In view of the item’s focus on the support from Federated Farmers, rather than on the convictions, CanWest maintained that the item did not deal with an issue of controversial importance. It also maintained that the news item broadcast nationally did not mention the Jonsons by name. It said that an audio of the item broadcast locally was not available.
 Expressing sympathy for Mrs Jonson’s personal circumstances at the time of the flood, CanWest pointed out that those matters did not raise issues of broadcasting standards. CanWest said that the convictions were a matter of public record and the SPCA – “a reliable source of information” – had released a media statement commenting on the intention by Federated Farmers to assist with an appeal. Outlining the efforts undertaken, CanWest contended that reasonable efforts had been made to get a response from the Jonsons.
 The Jonsons made three points in their final comment.
 It was the broadcaster’s responsibility to ensure that material taken for broadcast from a press release was accurate. Furthermore, although Federated Farmers had spoken to them about an appeal, it required more details before making any commitment about supporting an appeal.
 Their names had been included in the items broadcast locally. An item had included a statement from a local farmer without explaining why she had been invited to comment.
 In their opinion fairness in this case meant that they had to be given an opportunity to comment. They argued that the broadcaster had not made reasonable efforts to contact them.
 In response, CanWest explained that it had run the story on 6 July based on the SPCA media release, after checking print coverage of the case against the Jonsons in the District Court. The item referring to the comments of a local farmer was run on 7 July, CanWest continued, after the named farmer had contacted the local station. CanWest confirmed that the Jonsons were named in both stories. The reporter had tried to contact the Jonsons on 7 July. He had also spoken to a Federated Farmers representative on the 7th and his story in support of the Jonsons ran on 8 July. The reporter eventually spoke to the Jonsons on the 11th, at which time they refused to comment. Noting that the coverage of the trial had referred to charges involving animal cruelty, CanWest maintained that the coverage in the items made it clear that the convictions related to failing to move cattle to higher ground.
 Noting that the Judge on sentencing referred to the Jonsons’ “cavalier approach to the care of their animals”, CanWest wrote:
The [Standards] Committee can appreciate that this is an upsetting time for the Jonsons. It is always uncomfortable to be the focus of media attention particularly when it arises out of circumstances that are distressing. However, the RadioWorks reporting of the events was compliant with the Code provisions and appears to be “in line” with other media reporting around the same time.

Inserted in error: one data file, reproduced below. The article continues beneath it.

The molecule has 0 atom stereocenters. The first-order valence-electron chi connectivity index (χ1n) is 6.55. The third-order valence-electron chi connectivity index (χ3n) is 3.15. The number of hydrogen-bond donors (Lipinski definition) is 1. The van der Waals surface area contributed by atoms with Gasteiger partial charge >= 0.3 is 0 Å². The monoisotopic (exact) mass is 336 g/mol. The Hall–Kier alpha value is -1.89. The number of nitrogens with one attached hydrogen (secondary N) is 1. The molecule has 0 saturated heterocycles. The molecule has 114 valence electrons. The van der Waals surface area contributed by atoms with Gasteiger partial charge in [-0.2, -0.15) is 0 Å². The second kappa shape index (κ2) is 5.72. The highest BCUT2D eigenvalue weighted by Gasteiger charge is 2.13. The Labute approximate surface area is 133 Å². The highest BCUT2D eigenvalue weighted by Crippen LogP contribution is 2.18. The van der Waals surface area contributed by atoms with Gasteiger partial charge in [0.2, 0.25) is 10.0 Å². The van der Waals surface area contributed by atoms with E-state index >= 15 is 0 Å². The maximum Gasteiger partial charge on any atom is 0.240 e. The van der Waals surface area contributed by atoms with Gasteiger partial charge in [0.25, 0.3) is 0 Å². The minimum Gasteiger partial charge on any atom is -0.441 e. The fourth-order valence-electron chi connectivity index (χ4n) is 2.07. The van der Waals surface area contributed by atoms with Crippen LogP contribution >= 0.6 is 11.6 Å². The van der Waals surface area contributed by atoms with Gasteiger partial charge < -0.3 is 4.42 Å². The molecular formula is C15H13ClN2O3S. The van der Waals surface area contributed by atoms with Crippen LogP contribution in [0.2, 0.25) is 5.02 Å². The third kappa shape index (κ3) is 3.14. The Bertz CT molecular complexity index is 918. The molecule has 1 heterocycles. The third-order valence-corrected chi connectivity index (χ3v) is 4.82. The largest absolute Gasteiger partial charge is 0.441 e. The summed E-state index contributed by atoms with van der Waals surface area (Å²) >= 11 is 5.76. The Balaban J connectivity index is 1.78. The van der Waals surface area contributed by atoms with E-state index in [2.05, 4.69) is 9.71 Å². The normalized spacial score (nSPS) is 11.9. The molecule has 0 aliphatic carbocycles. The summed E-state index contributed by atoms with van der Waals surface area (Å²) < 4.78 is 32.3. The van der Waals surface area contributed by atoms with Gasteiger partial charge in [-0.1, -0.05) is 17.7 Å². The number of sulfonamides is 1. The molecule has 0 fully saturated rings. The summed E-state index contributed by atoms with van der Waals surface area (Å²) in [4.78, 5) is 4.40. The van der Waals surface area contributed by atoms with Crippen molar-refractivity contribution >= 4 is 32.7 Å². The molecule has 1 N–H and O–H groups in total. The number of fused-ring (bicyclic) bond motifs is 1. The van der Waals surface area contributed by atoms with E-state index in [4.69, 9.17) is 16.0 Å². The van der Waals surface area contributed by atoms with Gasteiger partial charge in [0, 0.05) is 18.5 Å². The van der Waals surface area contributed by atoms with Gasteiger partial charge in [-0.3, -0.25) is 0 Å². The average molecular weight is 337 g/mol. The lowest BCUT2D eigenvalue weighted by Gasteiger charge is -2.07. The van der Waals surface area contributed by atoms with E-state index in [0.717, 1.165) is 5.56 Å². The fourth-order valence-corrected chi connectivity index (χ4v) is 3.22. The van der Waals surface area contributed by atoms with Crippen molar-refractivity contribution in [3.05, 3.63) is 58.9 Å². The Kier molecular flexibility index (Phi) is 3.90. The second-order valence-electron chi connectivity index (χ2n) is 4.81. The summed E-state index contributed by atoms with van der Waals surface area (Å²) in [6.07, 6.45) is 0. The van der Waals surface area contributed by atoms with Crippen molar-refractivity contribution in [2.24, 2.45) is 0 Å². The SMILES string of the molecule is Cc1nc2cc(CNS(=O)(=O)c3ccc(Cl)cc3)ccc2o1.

The Jonsons made four points in response. First, they criticised CanWest for relying on the SPCA’s media release, which they described as inaccurate, given its role as prosecutor. Second, they said that the named Northland farmer had told them that she had been contacted by the broadcaster, but she was confused and had no knowledge of the court proceedings. Third, they repeated their contention that the reporter should have contacted them before the broadcast of the initial item. Finally, they maintained that the newspaper reports of the case had not been accurate, and their use again indicated inadequate research by the broadcaster.
 The members of the Authority have listened to a tape of the broadcast complained about, as used on the national network, and have read the correspondence listed in the Appendix. The correspondence includes transcripts of the items broadcast locally. The Authority determines the complaint without a formal hearing.
 Broadcasters are subject to a number of requirements when a broadcast deals with a controversial issue of public importance. The Authority disagrees with CanWest’s contention that the items did not deal with such an issue. The media coverage supplied by CanWest clearly indicates that the scope of the Animal Welfare Act, as interpreted by the judge in convicting the Jonsons, was a concern to farmers. That concern was highlighted by Federated Farmers’ decision to fund an appeal.
 However, while the items did discuss a controversial issue, the Jonsons’ complaint was not that the item failed to canvass their views about this wider issue. Rather, the focus of their concern was that the broadcasts had portrayed them unfairly.
 In situations where a programme has addressed a controversial issue, but the complaint focuses on the complainants’ individual concerns about the way they were portrayed, the practice of the Authority has been to subsume the balance complaint into the consideration of fairness (see Decision No. 2004-145). The Authority considers that this is a case where that course of action is again appropriate. The balance complaint is therefore dealt with under fairness (Principle 5).